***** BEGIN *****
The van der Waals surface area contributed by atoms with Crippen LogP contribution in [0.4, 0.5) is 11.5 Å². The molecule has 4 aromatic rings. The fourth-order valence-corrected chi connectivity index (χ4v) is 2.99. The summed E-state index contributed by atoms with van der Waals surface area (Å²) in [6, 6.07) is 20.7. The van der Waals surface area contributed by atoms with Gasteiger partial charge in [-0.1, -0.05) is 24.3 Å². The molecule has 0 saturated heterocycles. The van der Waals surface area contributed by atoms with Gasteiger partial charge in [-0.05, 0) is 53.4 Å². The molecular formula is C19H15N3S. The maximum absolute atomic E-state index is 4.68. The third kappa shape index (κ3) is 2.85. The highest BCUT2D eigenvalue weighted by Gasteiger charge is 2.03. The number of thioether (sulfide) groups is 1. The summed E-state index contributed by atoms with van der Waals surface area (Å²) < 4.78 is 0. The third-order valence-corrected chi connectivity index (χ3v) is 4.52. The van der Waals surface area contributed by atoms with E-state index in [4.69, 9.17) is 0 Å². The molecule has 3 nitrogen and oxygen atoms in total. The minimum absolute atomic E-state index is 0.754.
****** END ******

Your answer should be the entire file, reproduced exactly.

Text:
The van der Waals surface area contributed by atoms with Crippen LogP contribution in [0.4, 0.5) is 11.5 Å². The molecule has 4 aromatic rings. The fourth-order valence-corrected chi connectivity index (χ4v) is 2.99. The summed E-state index contributed by atoms with van der Waals surface area (Å²) in [6, 6.07) is 20.7. The van der Waals surface area contributed by atoms with Gasteiger partial charge in [-0.1, -0.05) is 24.3 Å². The molecule has 0 saturated heterocycles. The van der Waals surface area contributed by atoms with Gasteiger partial charge in [-0.05, 0) is 53.4 Å². The molecular formula is C19H15N3S. The maximum absolute atomic E-state index is 4.68. The third kappa shape index (κ3) is 2.85. The highest BCUT2D eigenvalue weighted by Gasteiger charge is 2.03. The number of thioether (sulfide) groups is 1. The summed E-state index contributed by atoms with van der Waals surface area (Å²) < 4.78 is 0. The third-order valence-corrected chi connectivity index (χ3v) is 4.52. The van der Waals surface area contributed by atoms with E-state index in [4.69, 9.17) is 0 Å². The molecule has 3 nitrogen and oxygen atoms in total. The minimum absolute atomic E-state index is 0.754.